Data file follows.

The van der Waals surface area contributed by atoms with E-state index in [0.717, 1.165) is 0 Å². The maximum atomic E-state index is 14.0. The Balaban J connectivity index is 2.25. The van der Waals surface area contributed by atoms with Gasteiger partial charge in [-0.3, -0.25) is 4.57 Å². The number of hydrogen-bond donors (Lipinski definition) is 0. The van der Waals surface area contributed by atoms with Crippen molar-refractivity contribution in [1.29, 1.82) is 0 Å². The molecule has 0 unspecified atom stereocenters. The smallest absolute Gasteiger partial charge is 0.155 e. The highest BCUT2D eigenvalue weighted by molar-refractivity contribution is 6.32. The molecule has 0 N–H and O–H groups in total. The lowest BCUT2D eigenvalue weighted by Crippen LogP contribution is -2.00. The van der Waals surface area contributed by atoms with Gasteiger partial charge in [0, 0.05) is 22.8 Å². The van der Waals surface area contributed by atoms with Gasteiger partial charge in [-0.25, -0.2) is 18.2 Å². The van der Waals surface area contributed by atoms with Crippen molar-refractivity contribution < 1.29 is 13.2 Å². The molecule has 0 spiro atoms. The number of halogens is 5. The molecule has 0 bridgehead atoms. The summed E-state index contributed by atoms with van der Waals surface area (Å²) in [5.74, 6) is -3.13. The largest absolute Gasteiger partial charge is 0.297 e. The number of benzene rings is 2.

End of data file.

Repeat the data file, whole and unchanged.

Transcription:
The van der Waals surface area contributed by atoms with E-state index in [0.717, 1.165) is 0 Å². The maximum atomic E-state index is 14.0. The Balaban J connectivity index is 2.25. The van der Waals surface area contributed by atoms with Gasteiger partial charge in [-0.3, -0.25) is 4.57 Å². The number of hydrogen-bond donors (Lipinski definition) is 0. The van der Waals surface area contributed by atoms with Crippen molar-refractivity contribution in [1.29, 1.82) is 0 Å². The molecule has 0 unspecified atom stereocenters. The smallest absolute Gasteiger partial charge is 0.155 e. The highest BCUT2D eigenvalue weighted by molar-refractivity contribution is 6.32. The molecule has 0 N–H and O–H groups in total. The lowest BCUT2D eigenvalue weighted by Crippen LogP contribution is -2.00. The van der Waals surface area contributed by atoms with Gasteiger partial charge in [0, 0.05) is 22.8 Å². The van der Waals surface area contributed by atoms with Gasteiger partial charge in [-0.25, -0.2) is 18.2 Å². The van der Waals surface area contributed by atoms with Crippen molar-refractivity contribution < 1.29 is 13.2 Å². The molecule has 0 spiro atoms. The number of halogens is 5. The molecule has 0 bridgehead atoms. The summed E-state index contributed by atoms with van der Waals surface area (Å²) in [5.74, 6) is -3.13. The largest absolute Gasteiger partial charge is 0.297 e. The number of benzene rings is 2.